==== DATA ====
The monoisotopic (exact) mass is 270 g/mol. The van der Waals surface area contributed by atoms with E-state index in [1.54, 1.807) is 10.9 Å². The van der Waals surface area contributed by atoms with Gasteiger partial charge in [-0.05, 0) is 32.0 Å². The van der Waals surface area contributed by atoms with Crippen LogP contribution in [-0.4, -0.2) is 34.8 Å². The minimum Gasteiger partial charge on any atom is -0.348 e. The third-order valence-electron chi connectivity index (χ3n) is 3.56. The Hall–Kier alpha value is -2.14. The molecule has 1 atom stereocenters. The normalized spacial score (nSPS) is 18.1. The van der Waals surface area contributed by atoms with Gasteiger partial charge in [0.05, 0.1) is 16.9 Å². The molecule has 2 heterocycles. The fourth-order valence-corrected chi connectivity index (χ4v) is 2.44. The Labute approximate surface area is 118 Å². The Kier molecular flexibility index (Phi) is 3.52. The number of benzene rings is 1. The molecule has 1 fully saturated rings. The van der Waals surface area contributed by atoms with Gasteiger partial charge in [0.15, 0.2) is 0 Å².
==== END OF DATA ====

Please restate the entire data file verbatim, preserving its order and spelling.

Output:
The monoisotopic (exact) mass is 270 g/mol. The van der Waals surface area contributed by atoms with E-state index in [1.54, 1.807) is 10.9 Å². The van der Waals surface area contributed by atoms with Gasteiger partial charge in [-0.05, 0) is 32.0 Å². The van der Waals surface area contributed by atoms with Crippen LogP contribution in [-0.4, -0.2) is 34.8 Å². The minimum Gasteiger partial charge on any atom is -0.348 e. The third-order valence-electron chi connectivity index (χ3n) is 3.56. The Hall–Kier alpha value is -2.14. The molecule has 1 atom stereocenters. The normalized spacial score (nSPS) is 18.1. The van der Waals surface area contributed by atoms with Gasteiger partial charge in [0.05, 0.1) is 16.9 Å². The molecule has 2 heterocycles. The fourth-order valence-corrected chi connectivity index (χ4v) is 2.44. The Labute approximate surface area is 118 Å². The Kier molecular flexibility index (Phi) is 3.52. The number of benzene rings is 1. The molecule has 1 fully saturated rings. The van der Waals surface area contributed by atoms with Gasteiger partial charge in [0.15, 0.2) is 0 Å².